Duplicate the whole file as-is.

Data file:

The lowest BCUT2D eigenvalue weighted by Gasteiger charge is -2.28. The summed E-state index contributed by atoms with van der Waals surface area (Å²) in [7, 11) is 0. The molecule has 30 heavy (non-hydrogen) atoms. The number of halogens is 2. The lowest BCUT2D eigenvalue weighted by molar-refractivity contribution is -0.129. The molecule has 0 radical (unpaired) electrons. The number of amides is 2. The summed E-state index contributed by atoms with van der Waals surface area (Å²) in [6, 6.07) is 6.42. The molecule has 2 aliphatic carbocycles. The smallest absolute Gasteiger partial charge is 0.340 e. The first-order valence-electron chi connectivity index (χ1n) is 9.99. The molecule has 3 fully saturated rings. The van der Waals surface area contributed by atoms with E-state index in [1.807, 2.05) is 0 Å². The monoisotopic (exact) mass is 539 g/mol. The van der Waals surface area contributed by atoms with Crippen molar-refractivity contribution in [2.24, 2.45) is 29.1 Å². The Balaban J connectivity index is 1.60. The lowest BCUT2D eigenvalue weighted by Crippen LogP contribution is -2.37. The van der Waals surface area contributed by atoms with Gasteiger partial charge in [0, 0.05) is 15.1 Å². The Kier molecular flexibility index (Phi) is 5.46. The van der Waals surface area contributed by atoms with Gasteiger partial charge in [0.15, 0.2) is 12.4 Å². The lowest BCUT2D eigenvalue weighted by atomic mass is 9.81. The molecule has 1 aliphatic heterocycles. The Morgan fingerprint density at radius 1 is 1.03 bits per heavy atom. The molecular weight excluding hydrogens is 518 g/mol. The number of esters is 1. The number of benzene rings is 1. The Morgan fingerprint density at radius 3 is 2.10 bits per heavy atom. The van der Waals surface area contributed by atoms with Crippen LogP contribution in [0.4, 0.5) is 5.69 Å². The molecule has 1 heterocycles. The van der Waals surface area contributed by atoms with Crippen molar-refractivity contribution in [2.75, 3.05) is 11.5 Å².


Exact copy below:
The lowest BCUT2D eigenvalue weighted by Gasteiger charge is -2.28. The summed E-state index contributed by atoms with van der Waals surface area (Å²) in [7, 11) is 0. The molecule has 30 heavy (non-hydrogen) atoms. The number of halogens is 2. The lowest BCUT2D eigenvalue weighted by molar-refractivity contribution is -0.129. The molecule has 0 radical (unpaired) electrons. The number of amides is 2. The summed E-state index contributed by atoms with van der Waals surface area (Å²) in [6, 6.07) is 6.42. The molecule has 2 aliphatic carbocycles. The smallest absolute Gasteiger partial charge is 0.340 e. The first-order valence-electron chi connectivity index (χ1n) is 9.99. The molecule has 3 fully saturated rings. The van der Waals surface area contributed by atoms with E-state index in [1.807, 2.05) is 0 Å². The monoisotopic (exact) mass is 539 g/mol. The van der Waals surface area contributed by atoms with Crippen molar-refractivity contribution in [2.24, 2.45) is 29.1 Å². The Balaban J connectivity index is 1.60. The lowest BCUT2D eigenvalue weighted by Crippen LogP contribution is -2.37. The van der Waals surface area contributed by atoms with Gasteiger partial charge in [0, 0.05) is 15.1 Å². The Kier molecular flexibility index (Phi) is 5.46. The van der Waals surface area contributed by atoms with Gasteiger partial charge in [0.15, 0.2) is 12.4 Å². The lowest BCUT2D eigenvalue weighted by atomic mass is 9.81. The molecule has 1 aliphatic heterocycles. The Morgan fingerprint density at radius 1 is 1.03 bits per heavy atom. The molecular weight excluding hydrogens is 518 g/mol. The number of esters is 1. The number of benzene rings is 1. The Morgan fingerprint density at radius 3 is 2.10 bits per heavy atom. The van der Waals surface area contributed by atoms with Crippen LogP contribution in [0.4, 0.5) is 5.69 Å². The molecule has 1 heterocycles. The van der Waals surface area contributed by atoms with Crippen molar-refractivity contribution in [2.75, 3.05) is 11.5 Å².